– LAMENT. Job expresses sadness, anguish,the tonality is one of incomprehension and despair. Job’s search for consolation and comfort e.g. 11.3: Why did I not die at birth.. – Job does not say that he wants to die now, but that he regrets he did not die then. It is quite a peculiar interrogative-expressive, which is more of an affirmation of life as misery and suffering. It is thus a multiple speech act, in John Searle’s terminology. The interrogative performs several illocutions: expresses anguish, but also declares, in covert form, that the essence of life, as he perceived it, is misery and suffering.
Job invests many of his questions with the pragmatic form of revolt, accusation. Many of his questions are addressed to God in the second person. God is presented as an unjust ruler (for Job) e.g. 7.2
– THE CHALLENGE FUNCTION. Yahweh performs most of them, challenging Job to asses his standing before Himself and reach the natural conclusions.
With regards to the hermeneutical function of questions, Hurley points out that they are good indicators of the genre of literary sub-structures. They can also aid in character study – temper and personality.
It’s remarkable to observe how Job’s first speeches contain much revolt, anger. The tone is high pitched. But as the book progresses, the lament form becomes dominant in the latter part. A change in character. Job moves from revolt to lament.
Intermission: What is the book of Job and what does it do to you if you read it?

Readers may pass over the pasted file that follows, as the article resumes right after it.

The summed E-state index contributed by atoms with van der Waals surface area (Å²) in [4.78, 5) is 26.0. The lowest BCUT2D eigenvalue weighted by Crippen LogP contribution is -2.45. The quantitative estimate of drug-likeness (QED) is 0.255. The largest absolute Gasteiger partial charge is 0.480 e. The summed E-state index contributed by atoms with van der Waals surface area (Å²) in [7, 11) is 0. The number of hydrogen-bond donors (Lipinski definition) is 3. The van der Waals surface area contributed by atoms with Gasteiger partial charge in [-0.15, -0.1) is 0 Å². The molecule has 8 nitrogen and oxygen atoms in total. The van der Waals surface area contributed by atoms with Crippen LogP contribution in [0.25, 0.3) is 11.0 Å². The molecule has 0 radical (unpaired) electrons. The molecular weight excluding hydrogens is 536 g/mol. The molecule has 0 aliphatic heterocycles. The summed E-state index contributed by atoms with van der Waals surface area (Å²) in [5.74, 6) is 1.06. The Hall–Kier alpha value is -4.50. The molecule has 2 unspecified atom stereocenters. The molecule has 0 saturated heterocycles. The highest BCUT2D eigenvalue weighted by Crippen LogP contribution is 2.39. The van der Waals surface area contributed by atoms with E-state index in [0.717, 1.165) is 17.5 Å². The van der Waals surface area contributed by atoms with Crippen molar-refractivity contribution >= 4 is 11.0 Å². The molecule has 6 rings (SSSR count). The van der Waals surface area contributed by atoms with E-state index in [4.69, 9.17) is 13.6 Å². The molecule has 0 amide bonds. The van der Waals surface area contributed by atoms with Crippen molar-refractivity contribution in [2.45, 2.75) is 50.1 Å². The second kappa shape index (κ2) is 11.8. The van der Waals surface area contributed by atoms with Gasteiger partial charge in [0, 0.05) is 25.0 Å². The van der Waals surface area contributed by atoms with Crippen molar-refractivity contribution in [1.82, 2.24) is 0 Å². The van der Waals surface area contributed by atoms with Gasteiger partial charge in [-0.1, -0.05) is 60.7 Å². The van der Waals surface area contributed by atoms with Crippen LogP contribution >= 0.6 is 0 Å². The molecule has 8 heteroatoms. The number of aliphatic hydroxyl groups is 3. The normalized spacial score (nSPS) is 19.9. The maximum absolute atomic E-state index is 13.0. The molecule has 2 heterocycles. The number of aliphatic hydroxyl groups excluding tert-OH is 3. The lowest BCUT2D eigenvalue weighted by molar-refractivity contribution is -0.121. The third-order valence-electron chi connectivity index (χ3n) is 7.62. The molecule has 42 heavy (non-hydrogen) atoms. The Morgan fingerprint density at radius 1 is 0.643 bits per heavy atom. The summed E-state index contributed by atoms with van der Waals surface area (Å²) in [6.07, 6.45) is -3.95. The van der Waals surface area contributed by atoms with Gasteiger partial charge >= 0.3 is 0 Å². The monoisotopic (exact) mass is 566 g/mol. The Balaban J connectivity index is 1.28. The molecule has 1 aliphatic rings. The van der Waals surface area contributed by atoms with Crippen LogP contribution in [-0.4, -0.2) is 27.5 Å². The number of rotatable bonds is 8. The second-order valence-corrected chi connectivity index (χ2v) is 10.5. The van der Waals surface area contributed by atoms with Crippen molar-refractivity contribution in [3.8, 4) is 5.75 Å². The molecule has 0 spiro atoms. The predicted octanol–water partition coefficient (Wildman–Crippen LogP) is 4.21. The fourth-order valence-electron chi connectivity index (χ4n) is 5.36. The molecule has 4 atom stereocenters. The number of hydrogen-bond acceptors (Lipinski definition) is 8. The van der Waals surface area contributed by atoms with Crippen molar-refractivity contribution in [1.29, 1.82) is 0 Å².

The book of Job as drama
The dramatic hypothesis of the book of Job: A dramatic reading of Job is both coherent and justified. How is Job a drama if drama did not exist of the time, particularly end of 5th century, beginning of 4th? Answer, as previously noted: the theatricality of the text. It can be staged immediately.
What is the intrigue of Job: Human piety is suspected as being self-serving.
The wife’s interrogative and imperative (2.9: Do you still hold fast to your integrity? Curse God and die!) ushers in a heavy dramatic weigh which announces a possible resolution of the drama. It is fascinating to observe how wife’s interrogative recalls God’s conviction concerning Job (2.3: Have you considered my servant Job, that there is none like him on the earth, a blameless and upright man, who gears God and turns away from evil? He still holds fast his integrity…,), while the imperative recalls Satan’s challenge (1.12/2.5…and he will curse you to your face).
Yahweh’s WHO Questions. These reflect on the one who is at work in the universe. Only Yahweh can accomplish the things he describes and presents to Job in interrogative, highly provocative form. They all revert back to Him and his sovereignty.
Job – WHY me?
Yahweh – WHO?
In the final section of the book we have a dialogue between Job’s WHY and Yahweh’s WHO?
Yahweh presents himself as misterium fascinans, but more surprisingly, as misterium interogans – He is the mystery that questions job. He challenges Job to make an existential shift and acknowledge the privilege of being addressed by the sovereign God and to trust in Him unswervingly. Consequntly, overwhelmed by the unexpected avalanche of WHO Questions, Job shifts from his WHY to God’s WHO. He thus finds a new space where he can find a new perspective on his misery.
“I know that you can do all things, and that no purpose of yours can be be thwarted. ‘Who is this that hides counsel without knowledge?’ Therefore I have uttered what I did not understand, things too wonderful for me, which I did not know. ‘Hear, and I will speak; I will question you, and you make it known to me.’ I had heard of you by the hearing of the ear, but now my eyes sees you; therefore I despise myself, and repent in dust and ashes.” (Job 42.2-6)